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@jenniferhunter
Thank you for that great information.

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@jenniferhunter

@dablues I had my checkup with my opthalmologist yesterday, and I asked him if a cervical spine problem can cause double vision. His answer was yes, and that there can be a lot of different causes for double vision. He said to look up "Convergence insufficiency" which means that the eyes don't converge well and can see independently causing double vision or "Diploplia" instead of our normal binocular vision. I've been looking for literature about this and I found this which may interest you. Here is the link and a quoted paragraph from the publication from the Results discussion at the end of the literature.
https://journals.plos.org/plosone/article?id=10.1371/journal.pone.0209710
"A cervical problem can cause an alteration of binocular vision

Three reflexes influence head, eye and postural stability [47], which depend on cervical afferents: the cervico-colic reflex (CCR), the cervico-ocular reflex (COR) and the tonic neck reflex (TNR). These reflexes carry out their functions together with others, being influenced by vestibular and visual input for coordinated stability of the head, eyes and posture. The COR works with the vestibular-ocular reflex (VOR) and the optokinetic reflex (OKR), acting on the extraocular muscles, to maintain stable vision in the retina during head movement. This reflex responds to proprioceptive signals that come from the deep muscles of the neck and the joint capsules from C1 to C3 to reach the vestibular nuclei [48]. A greater gain in COR has been demonstrated in whiplash patients [48]. In this context, an altered cervico-ocular reflex in subjects with neck pain could modify the tone of the extraocular muscles, leading to the destabilization of a phoria by altering the range fusional vergences and thus appearing a binocular alteration."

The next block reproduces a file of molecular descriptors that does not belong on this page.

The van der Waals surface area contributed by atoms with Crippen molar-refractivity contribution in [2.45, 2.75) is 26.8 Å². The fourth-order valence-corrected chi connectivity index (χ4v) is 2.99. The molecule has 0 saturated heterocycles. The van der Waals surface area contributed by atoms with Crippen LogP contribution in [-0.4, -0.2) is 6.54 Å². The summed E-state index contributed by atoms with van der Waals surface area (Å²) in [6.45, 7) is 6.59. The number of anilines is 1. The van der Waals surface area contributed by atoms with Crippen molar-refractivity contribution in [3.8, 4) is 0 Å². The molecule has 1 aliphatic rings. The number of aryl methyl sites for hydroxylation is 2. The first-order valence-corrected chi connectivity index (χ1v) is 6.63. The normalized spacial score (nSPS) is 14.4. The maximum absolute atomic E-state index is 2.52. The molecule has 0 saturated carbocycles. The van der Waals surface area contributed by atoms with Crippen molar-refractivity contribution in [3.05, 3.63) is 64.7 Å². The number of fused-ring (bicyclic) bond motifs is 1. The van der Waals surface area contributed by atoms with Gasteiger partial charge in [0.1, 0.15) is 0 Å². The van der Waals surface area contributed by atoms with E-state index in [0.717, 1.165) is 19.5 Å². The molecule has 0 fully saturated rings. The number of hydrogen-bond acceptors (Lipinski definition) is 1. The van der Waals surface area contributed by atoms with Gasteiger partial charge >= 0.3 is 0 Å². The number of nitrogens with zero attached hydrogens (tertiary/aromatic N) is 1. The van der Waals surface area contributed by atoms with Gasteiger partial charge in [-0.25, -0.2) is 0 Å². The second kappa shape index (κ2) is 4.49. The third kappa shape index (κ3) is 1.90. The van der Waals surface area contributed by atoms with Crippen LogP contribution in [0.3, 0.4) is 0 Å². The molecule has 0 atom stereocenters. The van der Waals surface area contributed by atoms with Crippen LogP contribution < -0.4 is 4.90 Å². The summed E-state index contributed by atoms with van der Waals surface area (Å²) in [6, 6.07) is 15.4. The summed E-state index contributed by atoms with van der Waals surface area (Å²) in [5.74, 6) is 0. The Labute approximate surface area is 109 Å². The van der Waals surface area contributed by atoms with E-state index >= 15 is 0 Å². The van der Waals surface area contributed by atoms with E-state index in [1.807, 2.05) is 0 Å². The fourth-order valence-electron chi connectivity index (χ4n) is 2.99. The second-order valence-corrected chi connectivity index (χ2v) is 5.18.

Jump to this post

@jenniferhunter

I have an appointment with my ophthalmologist on the 6th of February to talk once again about my diplopia. I'm told that there could be autonomic neuropathy involvement, but it's very difficult to get any kind of commitment to a certain diagnosis.

I've noticed that one eye sees, on its own, images to the right of where the other eye does.